Friday, December 22, 2006

Merry Christmas from the Hedgehog

Once again, the words from my very favorite Christmas carol:

What Sweeter Music

What sweeter music can we bring
Than a carol, for to sing
The birth of this our heavenly King?
Awake the voice! Awake the string!

Dark and dull night, fly hence away,
And give the honor to this day,
That sees December turned to May.

Why does the chilling winter’s morn
Smile, like a field beset with corn?
Or smell like a meadow newly-shorn,
Thus, on the sudden? Come and see
The cause, why things thus fragrant be:
‘Tis He is born, whose quickening birth
Gives life and luster, public mirth,
To heaven, and the under-earth.

We see him come, and know him ours,
Who, with his sunshine and his showers,
Turns all the patient ground to flowers.
The darling of the world is come,
And fit it is, we find a room
To welcome him. The nobler part
Of all the house here, is the heart.

Which we will give him; and bequeath
This holly, and this ivy wreath,
To do him honour, who’s our King,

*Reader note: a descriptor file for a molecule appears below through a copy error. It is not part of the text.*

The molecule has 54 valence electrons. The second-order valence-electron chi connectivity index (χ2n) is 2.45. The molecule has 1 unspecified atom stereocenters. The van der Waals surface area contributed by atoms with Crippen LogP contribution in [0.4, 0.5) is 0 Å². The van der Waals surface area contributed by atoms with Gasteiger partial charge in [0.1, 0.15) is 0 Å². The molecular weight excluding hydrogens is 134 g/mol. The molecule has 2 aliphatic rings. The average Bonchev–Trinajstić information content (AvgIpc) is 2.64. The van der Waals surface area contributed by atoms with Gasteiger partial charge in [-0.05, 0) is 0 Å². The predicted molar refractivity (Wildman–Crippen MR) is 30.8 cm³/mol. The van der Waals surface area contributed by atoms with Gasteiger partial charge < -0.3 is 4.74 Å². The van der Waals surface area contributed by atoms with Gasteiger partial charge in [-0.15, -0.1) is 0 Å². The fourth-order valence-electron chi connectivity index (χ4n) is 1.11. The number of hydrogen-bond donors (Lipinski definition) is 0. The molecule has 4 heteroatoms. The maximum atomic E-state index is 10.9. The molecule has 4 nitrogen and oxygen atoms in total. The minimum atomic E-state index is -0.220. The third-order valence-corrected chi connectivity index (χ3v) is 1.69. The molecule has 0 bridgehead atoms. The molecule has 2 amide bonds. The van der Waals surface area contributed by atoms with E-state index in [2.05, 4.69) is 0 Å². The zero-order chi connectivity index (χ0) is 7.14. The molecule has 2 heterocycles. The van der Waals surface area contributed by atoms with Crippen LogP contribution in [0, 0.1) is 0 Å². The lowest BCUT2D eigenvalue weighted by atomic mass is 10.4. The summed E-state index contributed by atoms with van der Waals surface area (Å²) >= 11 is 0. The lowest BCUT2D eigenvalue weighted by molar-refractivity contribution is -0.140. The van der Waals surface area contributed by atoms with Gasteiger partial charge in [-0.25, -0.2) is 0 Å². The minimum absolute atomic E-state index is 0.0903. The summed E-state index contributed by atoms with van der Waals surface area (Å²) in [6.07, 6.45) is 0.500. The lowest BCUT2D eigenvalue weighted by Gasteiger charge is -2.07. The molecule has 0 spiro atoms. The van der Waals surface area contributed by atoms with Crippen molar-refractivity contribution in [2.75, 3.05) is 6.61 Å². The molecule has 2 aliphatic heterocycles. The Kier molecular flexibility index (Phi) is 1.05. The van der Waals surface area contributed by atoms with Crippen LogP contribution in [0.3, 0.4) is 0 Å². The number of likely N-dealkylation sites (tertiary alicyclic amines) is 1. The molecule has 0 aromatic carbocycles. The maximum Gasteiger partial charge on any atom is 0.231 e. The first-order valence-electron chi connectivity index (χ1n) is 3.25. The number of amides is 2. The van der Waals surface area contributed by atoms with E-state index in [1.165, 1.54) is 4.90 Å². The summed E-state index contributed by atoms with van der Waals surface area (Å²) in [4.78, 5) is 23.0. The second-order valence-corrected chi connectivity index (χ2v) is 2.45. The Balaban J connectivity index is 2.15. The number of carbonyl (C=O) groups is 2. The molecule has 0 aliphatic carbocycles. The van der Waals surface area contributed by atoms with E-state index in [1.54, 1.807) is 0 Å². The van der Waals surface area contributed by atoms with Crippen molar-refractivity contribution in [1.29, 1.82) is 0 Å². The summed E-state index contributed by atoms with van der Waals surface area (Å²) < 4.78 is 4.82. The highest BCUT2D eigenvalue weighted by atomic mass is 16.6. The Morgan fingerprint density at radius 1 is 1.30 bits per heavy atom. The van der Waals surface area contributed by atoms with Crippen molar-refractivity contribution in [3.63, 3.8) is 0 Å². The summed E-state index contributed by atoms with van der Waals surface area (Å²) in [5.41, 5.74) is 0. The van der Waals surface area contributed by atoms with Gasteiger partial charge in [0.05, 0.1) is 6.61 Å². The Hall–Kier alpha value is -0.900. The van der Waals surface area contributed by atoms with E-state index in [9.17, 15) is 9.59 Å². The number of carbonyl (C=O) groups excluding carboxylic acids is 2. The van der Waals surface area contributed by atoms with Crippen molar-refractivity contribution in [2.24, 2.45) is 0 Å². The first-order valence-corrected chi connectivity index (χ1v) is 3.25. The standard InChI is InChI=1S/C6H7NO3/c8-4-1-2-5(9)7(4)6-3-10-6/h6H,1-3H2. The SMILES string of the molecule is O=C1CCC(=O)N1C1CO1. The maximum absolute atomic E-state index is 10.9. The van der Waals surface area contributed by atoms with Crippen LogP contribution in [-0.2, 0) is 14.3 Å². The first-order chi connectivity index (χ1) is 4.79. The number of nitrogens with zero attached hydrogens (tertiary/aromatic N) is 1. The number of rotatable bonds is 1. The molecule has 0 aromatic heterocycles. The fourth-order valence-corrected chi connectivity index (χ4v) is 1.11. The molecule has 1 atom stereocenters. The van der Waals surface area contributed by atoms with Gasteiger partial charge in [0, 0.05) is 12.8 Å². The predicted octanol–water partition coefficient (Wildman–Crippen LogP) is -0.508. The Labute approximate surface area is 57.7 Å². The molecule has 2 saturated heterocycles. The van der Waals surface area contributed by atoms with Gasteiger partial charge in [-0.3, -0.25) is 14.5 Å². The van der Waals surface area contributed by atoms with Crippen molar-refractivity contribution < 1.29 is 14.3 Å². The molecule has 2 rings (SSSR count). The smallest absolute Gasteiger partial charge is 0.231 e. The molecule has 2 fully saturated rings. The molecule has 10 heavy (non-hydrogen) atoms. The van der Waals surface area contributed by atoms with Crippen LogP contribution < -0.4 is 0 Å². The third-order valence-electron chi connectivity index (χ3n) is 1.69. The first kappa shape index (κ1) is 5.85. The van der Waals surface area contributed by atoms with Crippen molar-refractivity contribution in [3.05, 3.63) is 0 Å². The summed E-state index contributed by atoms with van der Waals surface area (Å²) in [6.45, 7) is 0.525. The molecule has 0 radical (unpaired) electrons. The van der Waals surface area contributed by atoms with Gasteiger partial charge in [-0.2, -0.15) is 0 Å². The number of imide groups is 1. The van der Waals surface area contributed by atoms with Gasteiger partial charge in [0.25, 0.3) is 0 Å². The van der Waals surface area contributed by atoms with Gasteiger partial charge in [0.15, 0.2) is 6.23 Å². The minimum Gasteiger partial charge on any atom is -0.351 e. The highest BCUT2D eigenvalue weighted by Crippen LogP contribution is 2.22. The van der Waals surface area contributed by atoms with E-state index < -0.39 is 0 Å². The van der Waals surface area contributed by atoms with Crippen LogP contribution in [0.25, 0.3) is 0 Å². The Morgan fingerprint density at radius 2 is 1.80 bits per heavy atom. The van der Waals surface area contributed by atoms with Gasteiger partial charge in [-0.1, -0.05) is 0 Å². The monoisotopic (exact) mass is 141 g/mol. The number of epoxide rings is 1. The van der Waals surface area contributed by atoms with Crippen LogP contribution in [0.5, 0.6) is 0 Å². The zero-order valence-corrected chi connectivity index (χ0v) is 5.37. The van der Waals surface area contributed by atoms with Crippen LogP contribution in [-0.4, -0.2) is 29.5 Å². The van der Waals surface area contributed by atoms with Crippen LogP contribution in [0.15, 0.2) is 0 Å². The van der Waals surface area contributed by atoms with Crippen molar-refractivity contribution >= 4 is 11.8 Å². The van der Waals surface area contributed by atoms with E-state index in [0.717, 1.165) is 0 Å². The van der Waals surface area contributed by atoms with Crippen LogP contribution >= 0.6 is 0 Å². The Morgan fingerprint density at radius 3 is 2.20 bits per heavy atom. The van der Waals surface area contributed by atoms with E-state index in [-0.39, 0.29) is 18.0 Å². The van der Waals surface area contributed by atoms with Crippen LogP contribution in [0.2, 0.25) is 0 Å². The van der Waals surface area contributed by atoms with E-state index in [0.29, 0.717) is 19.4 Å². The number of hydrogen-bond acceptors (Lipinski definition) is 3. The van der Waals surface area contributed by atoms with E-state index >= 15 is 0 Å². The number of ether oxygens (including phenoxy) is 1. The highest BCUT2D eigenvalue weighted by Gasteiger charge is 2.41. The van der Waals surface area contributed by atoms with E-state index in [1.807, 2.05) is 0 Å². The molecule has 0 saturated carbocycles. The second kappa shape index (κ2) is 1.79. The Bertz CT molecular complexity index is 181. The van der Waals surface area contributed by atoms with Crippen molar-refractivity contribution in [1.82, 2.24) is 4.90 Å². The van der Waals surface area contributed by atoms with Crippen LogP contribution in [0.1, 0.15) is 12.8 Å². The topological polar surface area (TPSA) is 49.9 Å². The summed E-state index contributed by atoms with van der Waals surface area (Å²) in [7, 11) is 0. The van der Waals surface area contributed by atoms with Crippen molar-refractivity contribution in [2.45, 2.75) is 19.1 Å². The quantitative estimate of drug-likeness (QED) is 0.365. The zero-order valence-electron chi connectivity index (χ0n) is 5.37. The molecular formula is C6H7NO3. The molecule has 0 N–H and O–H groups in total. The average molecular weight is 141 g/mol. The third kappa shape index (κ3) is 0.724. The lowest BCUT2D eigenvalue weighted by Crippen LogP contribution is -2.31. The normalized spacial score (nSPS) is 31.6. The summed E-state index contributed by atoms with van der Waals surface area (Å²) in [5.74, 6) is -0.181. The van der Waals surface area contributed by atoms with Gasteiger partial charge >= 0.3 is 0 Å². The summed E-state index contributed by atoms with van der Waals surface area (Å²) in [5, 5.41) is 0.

And Lord of all this revelling.

What sweeter music can we bring,
Than a carol for to sing
The birth of this our heavenly King?

Robert Herrick (1591-1674)

I wish a blessed Christmas to all.

Lowell Brown


Anonymous Virginia Brown said...

Your beautiful Christmas carrol expresses the ideal, but the following 16th century anonymous poem reflects what is often reality. Just something to think about:

Yet, if his majesty our sovereign lord
Should of his own accord
Friendly himself invite,
And say, "I'll be your guest tomorrow night,"
How should we stir ourselves, call and command
All hands to work! "Let no man idle stand.
Set me fine Spanish tables in the hall,
See they be fitted all;
Let there be room to eat,
And order taken that there want no meat.
See every sconce and candlestick made bright,
That without tapers they may give a light.
Look to the presence: are the carpets spread,
The dias o'er the head,
The cushions in the chairs,
And all the candles lighted on the stairs?
Perfume the chambers, and in any case
Let each man give attendance in his place."
Thus if the king were coming would we do,
And 'twere good reason, too:
For 'tis a duteous thing
To show all honour to an earthly king,
And after all our travail and our cost,
So he be pleased, to think no labour lost.

But at the coming of the King of Heaven
All's set at six and seven;
We wallow in our sin,
Christ cannot find a chamber in the inn.
We entertain him always like a stranger,
And as at first, still lodge him in the manger. 

Posted by Virginia Brown

Saturday, December 23, 2006 6:28:00 AM  

Post a Comment

Links to this post:

Create a Link

<< Home